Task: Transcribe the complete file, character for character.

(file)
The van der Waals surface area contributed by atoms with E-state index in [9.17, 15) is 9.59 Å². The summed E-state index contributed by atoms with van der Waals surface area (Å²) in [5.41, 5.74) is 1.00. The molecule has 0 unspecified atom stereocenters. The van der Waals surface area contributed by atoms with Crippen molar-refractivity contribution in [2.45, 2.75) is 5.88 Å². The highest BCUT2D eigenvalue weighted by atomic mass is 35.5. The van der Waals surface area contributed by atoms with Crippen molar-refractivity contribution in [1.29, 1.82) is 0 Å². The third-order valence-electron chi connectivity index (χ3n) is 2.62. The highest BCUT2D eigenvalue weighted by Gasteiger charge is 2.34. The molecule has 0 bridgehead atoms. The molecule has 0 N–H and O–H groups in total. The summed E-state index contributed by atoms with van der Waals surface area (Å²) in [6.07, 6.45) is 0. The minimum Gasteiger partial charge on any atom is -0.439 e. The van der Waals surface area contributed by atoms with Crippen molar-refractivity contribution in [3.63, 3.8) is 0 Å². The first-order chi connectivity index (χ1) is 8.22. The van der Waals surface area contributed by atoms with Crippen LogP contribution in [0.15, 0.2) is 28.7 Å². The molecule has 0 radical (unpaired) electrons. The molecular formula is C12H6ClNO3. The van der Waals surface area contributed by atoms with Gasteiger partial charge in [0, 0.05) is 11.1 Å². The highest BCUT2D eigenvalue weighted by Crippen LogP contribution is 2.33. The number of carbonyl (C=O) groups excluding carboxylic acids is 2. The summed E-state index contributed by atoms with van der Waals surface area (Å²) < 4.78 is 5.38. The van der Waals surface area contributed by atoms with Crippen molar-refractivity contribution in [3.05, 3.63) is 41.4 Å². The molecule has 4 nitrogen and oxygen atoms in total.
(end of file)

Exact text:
The van der Waals surface area contributed by atoms with E-state index in [9.17, 15) is 9.59 Å². The summed E-state index contributed by atoms with van der Waals surface area (Å²) in [5.41, 5.74) is 1.00. The molecule has 0 unspecified atom stereocenters. The van der Waals surface area contributed by atoms with Crippen molar-refractivity contribution in [2.45, 2.75) is 5.88 Å². The highest BCUT2D eigenvalue weighted by atomic mass is 35.5. The van der Waals surface area contributed by atoms with Crippen molar-refractivity contribution in [1.29, 1.82) is 0 Å². The third-order valence-electron chi connectivity index (χ3n) is 2.62. The highest BCUT2D eigenvalue weighted by Gasteiger charge is 2.34. The molecule has 0 bridgehead atoms. The molecule has 0 N–H and O–H groups in total. The summed E-state index contributed by atoms with van der Waals surface area (Å²) in [6.07, 6.45) is 0. The minimum Gasteiger partial charge on any atom is -0.439 e. The van der Waals surface area contributed by atoms with Crippen molar-refractivity contribution in [3.63, 3.8) is 0 Å². The first-order chi connectivity index (χ1) is 8.22. The van der Waals surface area contributed by atoms with Crippen LogP contribution in [0.15, 0.2) is 28.7 Å². The molecule has 0 radical (unpaired) electrons. The molecular formula is C12H6ClNO3. The van der Waals surface area contributed by atoms with Gasteiger partial charge in [0, 0.05) is 11.1 Å². The highest BCUT2D eigenvalue weighted by Crippen LogP contribution is 2.33. The number of carbonyl (C=O) groups excluding carboxylic acids is 2. The summed E-state index contributed by atoms with van der Waals surface area (Å²) < 4.78 is 5.38. The van der Waals surface area contributed by atoms with Crippen molar-refractivity contribution in [3.05, 3.63) is 41.4 Å². The molecule has 4 nitrogen and oxygen atoms in total.